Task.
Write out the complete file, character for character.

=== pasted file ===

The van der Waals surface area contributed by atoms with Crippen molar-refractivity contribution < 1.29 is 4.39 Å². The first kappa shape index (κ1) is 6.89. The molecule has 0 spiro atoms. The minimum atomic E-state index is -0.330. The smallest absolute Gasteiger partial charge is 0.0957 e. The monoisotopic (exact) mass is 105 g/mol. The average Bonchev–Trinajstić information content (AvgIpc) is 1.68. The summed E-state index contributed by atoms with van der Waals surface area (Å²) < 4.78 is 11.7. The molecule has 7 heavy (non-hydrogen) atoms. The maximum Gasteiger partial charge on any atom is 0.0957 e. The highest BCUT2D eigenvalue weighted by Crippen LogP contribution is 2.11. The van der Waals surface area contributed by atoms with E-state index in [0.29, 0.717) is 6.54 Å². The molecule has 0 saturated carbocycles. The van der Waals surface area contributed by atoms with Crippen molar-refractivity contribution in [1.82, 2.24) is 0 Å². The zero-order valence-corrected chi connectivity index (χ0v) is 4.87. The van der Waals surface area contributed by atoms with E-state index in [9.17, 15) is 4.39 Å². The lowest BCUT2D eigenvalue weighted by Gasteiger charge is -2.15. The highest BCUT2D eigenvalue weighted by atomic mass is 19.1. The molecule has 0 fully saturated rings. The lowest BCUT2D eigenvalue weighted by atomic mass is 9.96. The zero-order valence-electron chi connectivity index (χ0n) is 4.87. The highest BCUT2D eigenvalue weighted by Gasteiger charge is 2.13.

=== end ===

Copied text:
The van der Waals surface area contributed by atoms with Crippen molar-refractivity contribution < 1.29 is 4.39 Å². The first kappa shape index (κ1) is 6.89. The molecule has 0 spiro atoms. The minimum atomic E-state index is -0.330. The smallest absolute Gasteiger partial charge is 0.0957 e. The monoisotopic (exact) mass is 105 g/mol. The average Bonchev–Trinajstić information content (AvgIpc) is 1.68. The summed E-state index contributed by atoms with van der Waals surface area (Å²) < 4.78 is 11.7. The molecule has 7 heavy (non-hydrogen) atoms. The maximum Gasteiger partial charge on any atom is 0.0957 e. The highest BCUT2D eigenvalue weighted by Crippen LogP contribution is 2.11. The van der Waals surface area contributed by atoms with E-state index in [0.29, 0.717) is 6.54 Å². The molecule has 0 saturated carbocycles. The van der Waals surface area contributed by atoms with Crippen molar-refractivity contribution in [1.82, 2.24) is 0 Å². The zero-order valence-corrected chi connectivity index (χ0v) is 4.87. The van der Waals surface area contributed by atoms with E-state index in [9.17, 15) is 4.39 Å². The lowest BCUT2D eigenvalue weighted by Gasteiger charge is -2.15. The highest BCUT2D eigenvalue weighted by atomic mass is 19.1. The molecule has 0 fully saturated rings. The lowest BCUT2D eigenvalue weighted by atomic mass is 9.96. The zero-order valence-electron chi connectivity index (χ0n) is 4.87. The highest BCUT2D eigenvalue weighted by Gasteiger charge is 2.13.